The Port of Savannah’s loaded container exports grew 21 percent in January. The nation’s busiest port for U.S. goods handled 110,305 twenty-foot equivalent container units of exports, an increase of 19,419 TEUs.
“We’re excited to support a strong month for American farms and factories at the Port of Savannah,” said Griff Lynch, executive director of the Georgia Ports Authority. “We achieved particularly robust growth last month in export trade lanes to Europe and the Mediterranean.”
Compared to pre-pandemic numbers, the Port of Savannah’s January trade of 421,714 TEUs in total cargo showed 11.7 percent improvement over January 2020, in which GPA handled 377,671 TEUs.
U.S. exports were a bright spot for GPA last month, in which total cargo dipped 55,000 TEUs or 11.5 percent compared to January 2022. The decrease was fueled in part by reduced orders in retail and manufacturing, resulting in import loads softening by 39,850 TEUs, or 16 percent. Similarly, the export of empty containers via Savannah declined 34,650 TEUs on reduced demand for Asian goods served by the empty boxes.
Weather also played a role, delaying six vessels slated to call Savannah in late January to the next month.
GPA Board Chairman Joel Wooten said the Authority is using the current reduction in traffic to make significant progress on infrastructure projects that will be needed as demand returns. “Being prepared to take advantage of opportunities as they arise requires steady leadership and an eye toward long-term trends,” Wooten said. “Our board’s commitment to constant infrastructure improvement, even during down times, means our customers have a ready partner in growth when they need to expand their Georgia operations.”
A project to allow Garden City Terminal Berth 1 to serve larger vessels is now 80 percent complete. The first four of eight massive cranes slated to work Berth 1 arrived Feb. 9. When Berth 1 improvements are finished in July, the port will be able to simultaneously serve four vessels capable of carrying 16,000+ TEUs, as well as three additional ships. The enhanced berth will add 1.5 million TEUs of annual berth capacity. The improvements will provide faster vessel service and better accommodate the big ships calling on Savannah.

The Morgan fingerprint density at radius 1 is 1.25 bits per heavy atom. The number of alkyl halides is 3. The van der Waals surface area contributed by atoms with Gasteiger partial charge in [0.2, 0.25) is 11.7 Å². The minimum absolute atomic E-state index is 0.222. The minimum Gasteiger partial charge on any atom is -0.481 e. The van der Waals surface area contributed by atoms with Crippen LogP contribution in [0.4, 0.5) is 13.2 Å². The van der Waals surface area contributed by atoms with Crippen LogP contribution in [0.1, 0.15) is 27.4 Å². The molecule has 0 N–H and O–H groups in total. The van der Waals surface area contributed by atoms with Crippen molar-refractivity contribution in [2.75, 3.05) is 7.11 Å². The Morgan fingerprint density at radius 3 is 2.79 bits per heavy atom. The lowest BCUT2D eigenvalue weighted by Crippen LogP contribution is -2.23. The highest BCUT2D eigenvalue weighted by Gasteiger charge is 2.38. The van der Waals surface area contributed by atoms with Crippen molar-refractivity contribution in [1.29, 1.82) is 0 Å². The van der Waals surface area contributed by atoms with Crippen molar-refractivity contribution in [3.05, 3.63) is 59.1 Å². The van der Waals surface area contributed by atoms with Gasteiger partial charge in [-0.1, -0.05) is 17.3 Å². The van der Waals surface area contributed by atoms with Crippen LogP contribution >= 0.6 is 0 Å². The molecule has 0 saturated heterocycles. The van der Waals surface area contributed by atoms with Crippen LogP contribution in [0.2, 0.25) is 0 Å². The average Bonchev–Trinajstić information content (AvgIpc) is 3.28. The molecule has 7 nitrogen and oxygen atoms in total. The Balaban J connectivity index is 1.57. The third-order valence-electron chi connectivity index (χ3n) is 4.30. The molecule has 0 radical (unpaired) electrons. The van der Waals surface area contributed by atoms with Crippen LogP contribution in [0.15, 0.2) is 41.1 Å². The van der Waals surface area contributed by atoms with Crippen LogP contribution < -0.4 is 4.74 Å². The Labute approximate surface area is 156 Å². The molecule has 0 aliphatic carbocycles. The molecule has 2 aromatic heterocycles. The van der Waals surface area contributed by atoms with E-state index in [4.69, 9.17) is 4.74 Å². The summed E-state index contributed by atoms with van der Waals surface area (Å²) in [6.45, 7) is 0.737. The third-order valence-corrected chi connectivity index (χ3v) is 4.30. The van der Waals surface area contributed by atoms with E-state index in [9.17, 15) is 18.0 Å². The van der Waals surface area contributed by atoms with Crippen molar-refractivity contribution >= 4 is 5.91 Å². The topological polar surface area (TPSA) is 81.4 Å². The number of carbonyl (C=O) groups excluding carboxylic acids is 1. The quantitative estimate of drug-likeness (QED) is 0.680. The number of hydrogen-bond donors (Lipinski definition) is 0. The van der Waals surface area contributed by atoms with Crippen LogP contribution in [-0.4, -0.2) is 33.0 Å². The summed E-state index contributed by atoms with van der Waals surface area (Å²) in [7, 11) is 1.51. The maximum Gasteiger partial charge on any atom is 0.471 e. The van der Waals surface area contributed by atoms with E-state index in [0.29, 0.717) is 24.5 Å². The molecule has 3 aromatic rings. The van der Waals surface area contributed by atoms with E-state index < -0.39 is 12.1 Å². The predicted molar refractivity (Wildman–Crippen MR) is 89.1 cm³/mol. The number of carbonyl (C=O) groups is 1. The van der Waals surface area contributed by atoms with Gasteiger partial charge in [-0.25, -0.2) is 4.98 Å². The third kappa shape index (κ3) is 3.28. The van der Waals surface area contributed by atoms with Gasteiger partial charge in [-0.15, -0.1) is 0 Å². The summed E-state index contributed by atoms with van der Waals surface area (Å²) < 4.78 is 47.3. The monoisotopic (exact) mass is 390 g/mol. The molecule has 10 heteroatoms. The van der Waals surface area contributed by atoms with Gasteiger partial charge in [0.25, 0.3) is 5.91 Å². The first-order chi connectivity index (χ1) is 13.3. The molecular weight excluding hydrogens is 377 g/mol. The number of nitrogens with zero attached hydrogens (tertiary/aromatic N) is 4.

Adjacent to the Port of Savannah’s main container terminal, the Garden City Terminal West project will deliver another 90 acres of new storage, supported by 15 electric rubber-tired gantry cranes. Now 20 percent complete, this project will add 1 million TEUs of annual capacity, coming online in phases in 2023 and 2024.
Along with a new cross-dock facility and renovations to Ocean Terminal, the projects will increase the Port of Savannah’s annual capacity from 6 million to 7.5 million TEUs in 2023, and to 9 million TEUs by 2025. Learn more about GPA’s growth plans here.
Port of Brunswick
At the Port of Brunswick, trade in autos and heavy machinery grew 9 percent in January, up 4,600 units to 57,127. For the fiscal year to date, Brunswick is up 16.7 percent to more than 411,000 Roll-on/Roll-off units.
To accommodate Ro/Ro cargo carried by Wallenius Wilhelmsen Ocean, GPA improving Colonel’s Island Terminal. Construction has started on 350,000 square feet of near-dock warehousing that will serve auto processing, as well as three additional buildings and 85 acres of auto storage on the south side of the island. The expansion will grow annual capacity in Brunswick from 1.2 million to 1.4 million units of Ro/Ro cargo.
Georgia’s deepwater ports and inland barge terminals support more than 561,000 jobs throughout the state annually, and contribute $33 billion in income, $140 billion in revenue and $3.8 billion in state and local taxes to Georgia’s economy.